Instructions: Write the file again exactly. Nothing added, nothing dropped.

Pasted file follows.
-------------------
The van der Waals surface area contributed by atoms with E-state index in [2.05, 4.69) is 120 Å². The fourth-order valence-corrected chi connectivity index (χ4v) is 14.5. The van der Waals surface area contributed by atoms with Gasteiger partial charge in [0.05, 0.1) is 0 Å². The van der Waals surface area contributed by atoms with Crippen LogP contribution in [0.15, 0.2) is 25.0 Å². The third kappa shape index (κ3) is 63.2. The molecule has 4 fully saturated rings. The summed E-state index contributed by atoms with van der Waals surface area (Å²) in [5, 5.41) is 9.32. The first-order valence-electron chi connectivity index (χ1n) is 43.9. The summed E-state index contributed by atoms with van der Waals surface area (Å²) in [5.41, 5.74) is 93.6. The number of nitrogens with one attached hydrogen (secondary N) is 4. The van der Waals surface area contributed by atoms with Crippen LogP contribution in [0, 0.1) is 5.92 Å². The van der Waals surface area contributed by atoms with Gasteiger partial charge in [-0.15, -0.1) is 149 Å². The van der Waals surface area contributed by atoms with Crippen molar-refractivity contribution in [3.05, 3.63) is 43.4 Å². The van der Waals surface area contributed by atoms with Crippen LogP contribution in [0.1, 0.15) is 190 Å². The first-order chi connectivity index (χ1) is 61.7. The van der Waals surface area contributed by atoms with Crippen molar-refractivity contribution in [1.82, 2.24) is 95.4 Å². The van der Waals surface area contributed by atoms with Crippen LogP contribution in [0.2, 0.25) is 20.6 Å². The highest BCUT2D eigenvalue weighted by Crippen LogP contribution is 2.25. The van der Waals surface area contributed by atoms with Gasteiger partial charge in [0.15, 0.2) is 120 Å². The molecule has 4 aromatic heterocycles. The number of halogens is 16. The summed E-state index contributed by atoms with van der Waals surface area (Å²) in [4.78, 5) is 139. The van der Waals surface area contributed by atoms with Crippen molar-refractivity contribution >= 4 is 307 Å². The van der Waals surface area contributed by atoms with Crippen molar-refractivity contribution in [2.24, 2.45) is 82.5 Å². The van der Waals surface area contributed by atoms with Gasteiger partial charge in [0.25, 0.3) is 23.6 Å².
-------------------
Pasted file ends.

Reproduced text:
The van der Waals surface area contributed by atoms with E-state index in [2.05, 4.69) is 120 Å². The fourth-order valence-corrected chi connectivity index (χ4v) is 14.5. The van der Waals surface area contributed by atoms with Gasteiger partial charge in [0.05, 0.1) is 0 Å². The van der Waals surface area contributed by atoms with Crippen LogP contribution in [0.15, 0.2) is 25.0 Å². The third kappa shape index (κ3) is 63.2. The molecule has 4 fully saturated rings. The summed E-state index contributed by atoms with van der Waals surface area (Å²) in [5, 5.41) is 9.32. The first-order valence-electron chi connectivity index (χ1n) is 43.9. The summed E-state index contributed by atoms with van der Waals surface area (Å²) in [5.41, 5.74) is 93.6. The number of nitrogens with one attached hydrogen (secondary N) is 4. The van der Waals surface area contributed by atoms with Crippen LogP contribution in [0, 0.1) is 5.92 Å². The van der Waals surface area contributed by atoms with Gasteiger partial charge in [-0.15, -0.1) is 149 Å². The van der Waals surface area contributed by atoms with Crippen molar-refractivity contribution in [3.05, 3.63) is 43.4 Å². The van der Waals surface area contributed by atoms with Crippen LogP contribution in [0.1, 0.15) is 190 Å². The first-order chi connectivity index (χ1) is 61.7. The van der Waals surface area contributed by atoms with Crippen molar-refractivity contribution in [1.82, 2.24) is 95.4 Å². The van der Waals surface area contributed by atoms with Crippen LogP contribution in [0.2, 0.25) is 20.6 Å². The highest BCUT2D eigenvalue weighted by Crippen LogP contribution is 2.25. The van der Waals surface area contributed by atoms with Gasteiger partial charge in [0.15, 0.2) is 120 Å². The molecule has 4 aromatic heterocycles. The number of halogens is 16. The summed E-state index contributed by atoms with van der Waals surface area (Å²) in [4.78, 5) is 139. The van der Waals surface area contributed by atoms with Crippen molar-refractivity contribution >= 4 is 307 Å². The van der Waals surface area contributed by atoms with Crippen molar-refractivity contribution in [2.24, 2.45) is 82.5 Å². The van der Waals surface area contributed by atoms with Gasteiger partial charge in [0.25, 0.3) is 23.6 Å².